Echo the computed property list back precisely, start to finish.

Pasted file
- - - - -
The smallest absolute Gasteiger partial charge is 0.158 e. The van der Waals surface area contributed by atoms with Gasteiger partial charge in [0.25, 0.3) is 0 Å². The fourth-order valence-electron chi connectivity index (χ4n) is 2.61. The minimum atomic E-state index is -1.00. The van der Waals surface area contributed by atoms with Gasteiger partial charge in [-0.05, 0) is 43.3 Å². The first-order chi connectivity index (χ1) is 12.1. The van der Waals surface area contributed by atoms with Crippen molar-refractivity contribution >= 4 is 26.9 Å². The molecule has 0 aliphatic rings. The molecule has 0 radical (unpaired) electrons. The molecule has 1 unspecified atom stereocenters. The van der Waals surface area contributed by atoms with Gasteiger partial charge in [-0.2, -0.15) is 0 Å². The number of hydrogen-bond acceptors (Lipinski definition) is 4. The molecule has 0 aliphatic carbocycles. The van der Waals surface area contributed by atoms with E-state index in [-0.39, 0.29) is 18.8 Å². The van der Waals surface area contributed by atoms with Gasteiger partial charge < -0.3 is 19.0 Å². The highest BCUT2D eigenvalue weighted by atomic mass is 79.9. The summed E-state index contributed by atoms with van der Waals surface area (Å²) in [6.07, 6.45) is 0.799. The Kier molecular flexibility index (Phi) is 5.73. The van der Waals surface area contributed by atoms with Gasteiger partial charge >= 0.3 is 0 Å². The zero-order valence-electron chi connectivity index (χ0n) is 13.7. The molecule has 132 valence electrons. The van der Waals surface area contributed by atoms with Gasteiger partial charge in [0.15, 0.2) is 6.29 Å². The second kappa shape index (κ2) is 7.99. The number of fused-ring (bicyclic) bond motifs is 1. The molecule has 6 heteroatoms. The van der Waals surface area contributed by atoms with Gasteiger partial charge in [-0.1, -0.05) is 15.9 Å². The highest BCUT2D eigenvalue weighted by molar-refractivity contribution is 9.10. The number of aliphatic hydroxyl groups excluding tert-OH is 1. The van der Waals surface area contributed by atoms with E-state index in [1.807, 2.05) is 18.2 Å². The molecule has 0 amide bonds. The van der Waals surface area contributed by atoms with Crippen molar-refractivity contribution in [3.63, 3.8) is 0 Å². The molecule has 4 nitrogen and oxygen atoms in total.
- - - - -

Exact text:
The smallest absolute Gasteiger partial charge is 0.158 e. The van der Waals surface area contributed by atoms with Gasteiger partial charge in [0.25, 0.3) is 0 Å². The fourth-order valence-electron chi connectivity index (χ4n) is 2.61. The minimum atomic E-state index is -1.00. The van der Waals surface area contributed by atoms with Gasteiger partial charge in [-0.05, 0) is 43.3 Å². The first-order chi connectivity index (χ1) is 12.1. The van der Waals surface area contributed by atoms with Crippen molar-refractivity contribution >= 4 is 26.9 Å². The molecule has 0 aliphatic rings. The molecule has 0 radical (unpaired) electrons. The molecule has 1 unspecified atom stereocenters. The van der Waals surface area contributed by atoms with Gasteiger partial charge in [-0.2, -0.15) is 0 Å². The number of hydrogen-bond acceptors (Lipinski definition) is 4. The molecule has 0 aliphatic carbocycles. The van der Waals surface area contributed by atoms with E-state index in [-0.39, 0.29) is 18.8 Å². The van der Waals surface area contributed by atoms with Gasteiger partial charge < -0.3 is 19.0 Å². The highest BCUT2D eigenvalue weighted by atomic mass is 79.9. The summed E-state index contributed by atoms with van der Waals surface area (Å²) in [6.07, 6.45) is 0.799. The Kier molecular flexibility index (Phi) is 5.73. The van der Waals surface area contributed by atoms with Gasteiger partial charge >= 0.3 is 0 Å². The zero-order valence-electron chi connectivity index (χ0n) is 13.7. The molecule has 132 valence electrons. The van der Waals surface area contributed by atoms with Gasteiger partial charge in [0.15, 0.2) is 6.29 Å². The second kappa shape index (κ2) is 7.99. The number of fused-ring (bicyclic) bond motifs is 1. The molecule has 6 heteroatoms. The van der Waals surface area contributed by atoms with Gasteiger partial charge in [-0.1, -0.05) is 15.9 Å². The highest BCUT2D eigenvalue weighted by molar-refractivity contribution is 9.10. The number of aliphatic hydroxyl groups excluding tert-OH is 1. The van der Waals surface area contributed by atoms with E-state index in [1.807, 2.05) is 18.2 Å². The molecule has 0 amide bonds. The van der Waals surface area contributed by atoms with Crippen molar-refractivity contribution in [3.63, 3.8) is 0 Å². The molecule has 4 nitrogen and oxygen atoms in total.